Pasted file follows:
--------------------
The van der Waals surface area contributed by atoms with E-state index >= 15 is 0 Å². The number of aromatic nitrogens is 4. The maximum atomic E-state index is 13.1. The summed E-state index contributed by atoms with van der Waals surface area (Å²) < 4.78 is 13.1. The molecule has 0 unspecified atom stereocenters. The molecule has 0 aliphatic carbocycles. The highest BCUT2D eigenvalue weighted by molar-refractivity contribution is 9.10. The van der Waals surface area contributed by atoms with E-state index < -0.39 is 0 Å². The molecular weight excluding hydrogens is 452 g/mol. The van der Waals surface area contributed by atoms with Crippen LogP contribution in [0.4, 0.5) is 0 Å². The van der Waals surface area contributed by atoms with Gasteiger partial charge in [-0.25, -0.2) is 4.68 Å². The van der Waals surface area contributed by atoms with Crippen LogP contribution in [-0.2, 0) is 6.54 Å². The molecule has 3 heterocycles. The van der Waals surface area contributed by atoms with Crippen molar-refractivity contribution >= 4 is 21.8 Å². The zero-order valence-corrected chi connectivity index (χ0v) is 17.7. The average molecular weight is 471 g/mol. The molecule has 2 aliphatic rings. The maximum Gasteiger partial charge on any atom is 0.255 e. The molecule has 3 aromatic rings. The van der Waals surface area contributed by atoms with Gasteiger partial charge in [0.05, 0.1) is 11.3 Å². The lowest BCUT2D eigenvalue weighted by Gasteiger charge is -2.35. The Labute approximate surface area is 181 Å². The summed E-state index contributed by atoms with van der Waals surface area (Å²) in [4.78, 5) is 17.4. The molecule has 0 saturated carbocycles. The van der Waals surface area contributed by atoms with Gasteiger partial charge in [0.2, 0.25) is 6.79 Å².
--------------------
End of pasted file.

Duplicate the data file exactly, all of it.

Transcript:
The van der Waals surface area contributed by atoms with E-state index >= 15 is 0 Å². The number of aromatic nitrogens is 4. The maximum atomic E-state index is 13.1. The summed E-state index contributed by atoms with van der Waals surface area (Å²) < 4.78 is 13.1. The molecule has 0 unspecified atom stereocenters. The molecule has 0 aliphatic carbocycles. The highest BCUT2D eigenvalue weighted by molar-refractivity contribution is 9.10. The van der Waals surface area contributed by atoms with E-state index < -0.39 is 0 Å². The molecular weight excluding hydrogens is 452 g/mol. The van der Waals surface area contributed by atoms with Crippen LogP contribution in [0.4, 0.5) is 0 Å². The van der Waals surface area contributed by atoms with Gasteiger partial charge in [-0.25, -0.2) is 4.68 Å². The van der Waals surface area contributed by atoms with Crippen LogP contribution in [-0.2, 0) is 6.54 Å². The molecule has 3 heterocycles. The van der Waals surface area contributed by atoms with Crippen molar-refractivity contribution >= 4 is 21.8 Å². The zero-order valence-corrected chi connectivity index (χ0v) is 17.7. The average molecular weight is 471 g/mol. The molecule has 2 aliphatic rings. The maximum Gasteiger partial charge on any atom is 0.255 e. The molecule has 3 aromatic rings. The van der Waals surface area contributed by atoms with Gasteiger partial charge in [0.05, 0.1) is 11.3 Å². The lowest BCUT2D eigenvalue weighted by Gasteiger charge is -2.35. The Labute approximate surface area is 181 Å². The summed E-state index contributed by atoms with van der Waals surface area (Å²) in [4.78, 5) is 17.4. The molecule has 0 saturated carbocycles. The van der Waals surface area contributed by atoms with Gasteiger partial charge in [0.2, 0.25) is 6.79 Å².